• 88% of our Department of Psychosocial and Psychoanalytic Studies graduates are in employment or further study (Graduate Outcomes 2022)

Our expert staff

What sets our teaching team apart is that each one blends clinical experience and expertise in their field with the academic rigour for which the Department of Psychosocial and Psychoanalytic Studies has such a reputation. You will be taught by lecturers who have years of experience working directly with troubled individuals and groups in specialist settings. This means they can draw upon not only the enduring academic tradition and the latest research in the field of psychoanalytic studies but also upon years of clinical experience as teachers, psychotherapists, and therapeutic community practitioners.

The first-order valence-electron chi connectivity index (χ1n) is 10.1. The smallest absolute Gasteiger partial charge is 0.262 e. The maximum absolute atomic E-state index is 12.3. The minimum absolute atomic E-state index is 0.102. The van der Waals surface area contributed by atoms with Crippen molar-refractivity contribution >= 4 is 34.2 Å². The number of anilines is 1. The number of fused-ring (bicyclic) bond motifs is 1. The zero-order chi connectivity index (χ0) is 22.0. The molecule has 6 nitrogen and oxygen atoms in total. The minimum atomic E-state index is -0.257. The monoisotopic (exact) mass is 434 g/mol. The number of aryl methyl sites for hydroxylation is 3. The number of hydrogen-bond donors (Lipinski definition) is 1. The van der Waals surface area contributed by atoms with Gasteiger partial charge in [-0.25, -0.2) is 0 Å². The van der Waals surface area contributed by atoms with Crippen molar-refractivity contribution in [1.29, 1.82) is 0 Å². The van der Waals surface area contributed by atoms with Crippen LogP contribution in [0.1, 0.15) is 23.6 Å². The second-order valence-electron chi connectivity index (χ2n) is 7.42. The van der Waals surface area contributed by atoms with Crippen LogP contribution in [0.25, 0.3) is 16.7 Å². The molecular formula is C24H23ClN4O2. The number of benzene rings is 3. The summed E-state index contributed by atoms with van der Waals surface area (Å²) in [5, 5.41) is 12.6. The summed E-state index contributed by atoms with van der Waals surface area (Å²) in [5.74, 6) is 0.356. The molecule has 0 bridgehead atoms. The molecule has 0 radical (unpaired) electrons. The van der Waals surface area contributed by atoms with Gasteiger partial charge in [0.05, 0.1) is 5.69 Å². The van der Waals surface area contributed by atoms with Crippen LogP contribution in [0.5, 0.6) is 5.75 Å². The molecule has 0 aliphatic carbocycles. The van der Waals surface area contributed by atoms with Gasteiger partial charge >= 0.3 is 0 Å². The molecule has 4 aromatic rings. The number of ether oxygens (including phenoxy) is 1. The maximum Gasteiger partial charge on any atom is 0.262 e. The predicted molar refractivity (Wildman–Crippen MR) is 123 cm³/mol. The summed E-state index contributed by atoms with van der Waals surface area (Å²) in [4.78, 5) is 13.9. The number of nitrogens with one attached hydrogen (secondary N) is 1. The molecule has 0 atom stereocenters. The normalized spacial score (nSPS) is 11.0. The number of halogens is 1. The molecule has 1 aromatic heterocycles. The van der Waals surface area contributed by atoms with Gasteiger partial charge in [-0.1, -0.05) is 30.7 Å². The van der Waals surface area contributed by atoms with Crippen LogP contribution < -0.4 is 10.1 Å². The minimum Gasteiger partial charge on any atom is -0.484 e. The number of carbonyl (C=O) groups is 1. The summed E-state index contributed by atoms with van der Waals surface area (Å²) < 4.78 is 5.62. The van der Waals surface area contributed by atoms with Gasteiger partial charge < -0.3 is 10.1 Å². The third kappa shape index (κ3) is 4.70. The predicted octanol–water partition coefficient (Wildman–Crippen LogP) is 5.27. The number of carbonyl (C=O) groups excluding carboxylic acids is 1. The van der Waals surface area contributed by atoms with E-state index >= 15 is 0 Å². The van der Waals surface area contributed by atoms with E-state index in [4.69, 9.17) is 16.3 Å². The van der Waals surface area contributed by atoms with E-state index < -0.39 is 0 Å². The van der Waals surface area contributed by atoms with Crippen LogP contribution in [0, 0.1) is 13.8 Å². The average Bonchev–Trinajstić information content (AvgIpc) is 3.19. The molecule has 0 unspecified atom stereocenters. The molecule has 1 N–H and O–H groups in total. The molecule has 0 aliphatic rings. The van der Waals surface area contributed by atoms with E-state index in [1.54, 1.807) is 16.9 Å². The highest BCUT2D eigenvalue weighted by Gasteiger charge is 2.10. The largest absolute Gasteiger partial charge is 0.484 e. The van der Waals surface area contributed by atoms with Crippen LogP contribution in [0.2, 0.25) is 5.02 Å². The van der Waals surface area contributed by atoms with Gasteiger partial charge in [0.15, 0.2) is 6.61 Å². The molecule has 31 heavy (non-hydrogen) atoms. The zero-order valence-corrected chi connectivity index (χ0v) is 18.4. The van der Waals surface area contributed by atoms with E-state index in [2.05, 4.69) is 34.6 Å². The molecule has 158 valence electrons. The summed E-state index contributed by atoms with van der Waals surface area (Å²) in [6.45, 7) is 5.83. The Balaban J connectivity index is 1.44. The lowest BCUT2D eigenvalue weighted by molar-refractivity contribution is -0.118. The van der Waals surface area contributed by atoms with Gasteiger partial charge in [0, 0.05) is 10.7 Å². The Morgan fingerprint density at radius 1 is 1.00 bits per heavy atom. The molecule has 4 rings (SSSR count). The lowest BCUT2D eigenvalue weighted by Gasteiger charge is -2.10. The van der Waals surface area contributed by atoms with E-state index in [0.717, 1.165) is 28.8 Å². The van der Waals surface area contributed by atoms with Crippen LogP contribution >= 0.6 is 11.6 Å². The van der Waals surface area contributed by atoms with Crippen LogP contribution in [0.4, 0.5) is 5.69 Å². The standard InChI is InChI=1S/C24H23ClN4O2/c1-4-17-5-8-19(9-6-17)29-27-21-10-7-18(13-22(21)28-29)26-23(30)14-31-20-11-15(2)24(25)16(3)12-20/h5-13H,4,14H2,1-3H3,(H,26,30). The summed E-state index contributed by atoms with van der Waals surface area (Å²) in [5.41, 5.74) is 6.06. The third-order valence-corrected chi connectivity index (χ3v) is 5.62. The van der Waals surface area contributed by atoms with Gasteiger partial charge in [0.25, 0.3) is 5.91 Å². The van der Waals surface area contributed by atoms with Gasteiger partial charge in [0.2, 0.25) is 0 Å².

Mr Chris Tanner, Fd.A Course Director, brings many years of experience in special education and therapeutic communities, having held a number of leaderships and directorships roles in such organisations. He also works as an organisational consultant working across diverse sectors in the UK. He is a Specialist Member of the Ministry of Justice Health, Education and Social Care Tribunal. He has postgraduate qualifications in special education, psychoanalytic studies, and organisational consultancy.

Professor Sue Kegerreis is both an adult and child and adolescent psychotherapist. Sue has published numerous journal papers and chapters including her book Psychodynamic Counselling with Children and Adolescents: An Introduction in 2010. Sue has a long career developing and teaching courses applying psychodynamic approaches to both clinical and non-clinical settings, and she is also a consultant offering clinical supervision.